This model suggests that the yearly growth of electric vehicle sales grew to its maximum amount in 2009. Beyond this time electric vehicle sales have continued to increase but have done so at a decreasing rate. Assuming that the first 10% of sales growth is considered the birthing phase this phase went from 1999-2004 and with growth thereafter before an apparent maturity in 2014. The accuracy of this model is cast into doubt when considering how erratic the yearly sales figure has been, and as a result how poorly the curve fits the data. As seen it has peaked twice since the birth of HEVs before declining in subsequent years. Given that the market share of HEVs doesn’t decrease as much as the decline in sales would suggest it is likely that these lower figures have come as a result of externalities to the automotive industry, which have affected all vehicle sales. One possible externality could be the Global Financial Crash in 2008, as this had a significant impact on the US economy. There is also contention among predictive models about whether the hybrid electric vehicle market has reached maturity in the US[11], which will be discussed in the "Market Maturity" section and could therefore cast additional doubt on the accuracy of this model.

Market Birth and Development

The development of HEV technology, both prior to and after its birth into the market, was aided by government policies. Many of these were mentioned when giving an overview of the history and invention of the technology. In 1999, at birth, the cooperative research program between the US government and major auto makers was one these policies promoting the development of HEV technologies. It was intended that this policy would encourage other auto makers to release their own vehicles and expand the market. This was achieved with a number of entrants competing with the Toyota Prius and the Honda Insight and Civic[4]. Regardless of this competition the Toyota Prius dominated the early market and the combined sales of all of the Pius models are still far greater than all other HEVs[9]. The sales and yearly increases of them during the birthing phase were all relatively low. Although this is a characteristic of the birthing phase when compared to the growth phase it seems the differentials appear to be quite significant in this case. This was because policies that mitigated some of the disadvantages for consumers to purchase HEVs had not yet been implemented.

Market Growth

The growth phase from 2004-2014 can be divided into two sections when observing the actual sales data. From 2005-2007 the market for HEVs grew massively, whereas it declined from 2008-2011 in terms of sales. The great growth during from 2005-2007 was partially due to a continued increase in the number of entrants into the market and largely due to policies being implemented to make the purchase of HEVs more attractive to consumers. In 2005 the US government implemented a tax credit for the owners of hybrid vehicles, the amount of which depended on the emissions and could total several thousand dollars. Other incentives were provided by the state governments in the form of further credits up to \$6000 and expectance to high occupancy vehicle lane rules[7]. As has been discussed previously, the decline from 2008-2011 is likely due to externalities that affected the entire automotive industry considering that market share did not decline to the same degree.

Market Maturity

The data analysis above suggests that hybrid electric vehicle technologies have matured in the current market. Although this is entirely possible, given the increased competition being presented by plug-in hybrid vehicles and other electric vehicles, the accuracy of this model for this dataset is not proven, and therefore other market predictions should be reviewed to test the consensus of these findings with those predictions. An article from Al-Alawi and Bradley[11] compiles a number of HEV market modelling studies and assesses the strengths and weakness of these models. The models contained within the report are more complex than this analysis but the identified weaknesses are reflected in the data set used here as some information is not known. The majority of the projections show that growth in market share will continue to grow for at least the next 20 years but at a slower rate from approximately 2020. Another analysis was conducted on the market share statistics and this showed that market maturity is expected to occur in 2013. The findings of other studies are therefore contradicted by this model so its accuracy for this dataset could be lacking. A decline was indeed observed from 2014-2016 but an increase followed in 2017.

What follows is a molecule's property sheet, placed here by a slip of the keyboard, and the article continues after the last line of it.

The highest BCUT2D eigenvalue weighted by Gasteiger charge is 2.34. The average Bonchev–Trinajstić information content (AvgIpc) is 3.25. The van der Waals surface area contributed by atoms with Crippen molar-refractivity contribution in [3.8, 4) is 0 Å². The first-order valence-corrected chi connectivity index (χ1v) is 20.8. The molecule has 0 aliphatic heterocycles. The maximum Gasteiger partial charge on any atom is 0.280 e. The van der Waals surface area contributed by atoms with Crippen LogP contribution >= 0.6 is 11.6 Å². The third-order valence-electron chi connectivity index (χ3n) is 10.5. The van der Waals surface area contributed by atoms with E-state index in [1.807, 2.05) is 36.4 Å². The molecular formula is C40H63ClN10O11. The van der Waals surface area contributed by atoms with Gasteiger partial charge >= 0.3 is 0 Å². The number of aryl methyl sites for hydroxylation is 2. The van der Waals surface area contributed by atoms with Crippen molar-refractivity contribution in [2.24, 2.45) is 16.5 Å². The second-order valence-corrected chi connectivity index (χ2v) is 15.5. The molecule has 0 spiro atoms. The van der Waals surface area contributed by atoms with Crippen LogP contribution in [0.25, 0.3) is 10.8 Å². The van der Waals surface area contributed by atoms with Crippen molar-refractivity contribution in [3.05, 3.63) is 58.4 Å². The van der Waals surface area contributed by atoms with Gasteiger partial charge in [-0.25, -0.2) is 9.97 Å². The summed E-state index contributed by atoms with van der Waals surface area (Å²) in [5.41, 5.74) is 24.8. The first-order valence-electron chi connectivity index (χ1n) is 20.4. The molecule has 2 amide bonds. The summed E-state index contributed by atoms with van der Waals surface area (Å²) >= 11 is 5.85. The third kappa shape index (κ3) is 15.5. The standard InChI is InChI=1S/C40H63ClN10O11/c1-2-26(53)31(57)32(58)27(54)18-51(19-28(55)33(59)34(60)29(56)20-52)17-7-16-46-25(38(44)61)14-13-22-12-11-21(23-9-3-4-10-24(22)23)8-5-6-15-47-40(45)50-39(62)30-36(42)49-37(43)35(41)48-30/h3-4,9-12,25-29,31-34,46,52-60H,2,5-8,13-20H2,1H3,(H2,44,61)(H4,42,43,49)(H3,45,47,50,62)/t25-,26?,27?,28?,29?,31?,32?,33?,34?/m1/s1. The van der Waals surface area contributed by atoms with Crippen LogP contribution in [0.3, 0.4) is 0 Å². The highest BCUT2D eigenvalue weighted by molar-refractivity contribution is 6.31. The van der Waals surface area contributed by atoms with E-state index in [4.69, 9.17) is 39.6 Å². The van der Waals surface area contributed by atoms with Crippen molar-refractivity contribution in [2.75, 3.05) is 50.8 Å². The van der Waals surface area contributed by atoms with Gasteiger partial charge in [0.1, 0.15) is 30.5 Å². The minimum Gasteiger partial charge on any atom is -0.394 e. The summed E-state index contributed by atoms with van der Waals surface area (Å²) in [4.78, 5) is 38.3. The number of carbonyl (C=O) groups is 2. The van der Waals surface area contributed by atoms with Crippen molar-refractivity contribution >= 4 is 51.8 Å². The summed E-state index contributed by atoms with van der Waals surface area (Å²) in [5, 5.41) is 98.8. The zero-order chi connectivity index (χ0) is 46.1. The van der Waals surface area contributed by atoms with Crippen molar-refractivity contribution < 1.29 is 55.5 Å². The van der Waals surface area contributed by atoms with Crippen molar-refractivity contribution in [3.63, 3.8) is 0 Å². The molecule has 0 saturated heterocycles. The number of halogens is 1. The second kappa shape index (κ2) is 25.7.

References

[1] International Economic Development Council. (2013). Analysis of the Electric Vehicle Industry. [online], pp. 4-10. Available at: https://www.iedconline.org/clientuploads/Downloads/edrp/IEDC_Electric_Vehicle_Industry.pdf [Accessed 8/5/18].

[2] Anderson, D. C. & Anderson, J. 2010, Electric and Hybrid Cars: A History, 2nd edn, McFarland & Company, Inc., Jefferson.

[3] Bridges, H. 2015, Hybrid Vehicles and Hybrid Electric Vehicles: New Developments, Energy Management andEmerging Technologies, Nova Science Publishers, Incorporated, New York.

[4] Mi, C. & Masrur, M. A. 2018, Hybrid Electric Vehicles: Principles and Applications with Practical Perspectives, 2nd edn, John Wiley & Sons Ltd, Sussex.

[5] Vilet, O. V., Brouwer, A. S., Kuramochi, T., Broek, M. & Faaij, A. 2011, 'Energy use, cost and CO2 emissions of electric cars', Journal of Power Sources, vol. 196, pp. 2298-2310

[6] Lipman, T. E. Available at: http://tsrc.berkeley.edu/sites/default/files/Lipman_EV_2000_0.pdf [Accessed 10/5/18].

[7] Diamond, D. 2009, 'The impact of government incentives for hybrid electric vehicles: Evidence from US states', Energy Policy, vol. 37, iss. 3, pp. 972-983

[8] Karner, D. & Francfort, J. 2007, 'Hybrid and plug-in hybrid electric vehicle performance testing by the US Department of Energy Advanced Vehicle Testing Activity', Journal of Power Sources, vol. 174, iss. 1, pp. 69-75

[9] HybridCars 2018, HybridCars, Available at: http://www.hybridcars.com/ [Accessed 8/5/18].

[10] Bureau of Transportation Statistics 2018, United States Department of Transportation, Available at: https://www.bts.gov/ [Accessed 9/5/18]

[11] Al-Alawi, B. M. & Bradley, T. H. 2013, 'Review of hybrid, plug-in hybrid, and electric vehicle market modeling Studies', Renewable and Sustainable Energy Reviews, vol. 21, pp. 190-203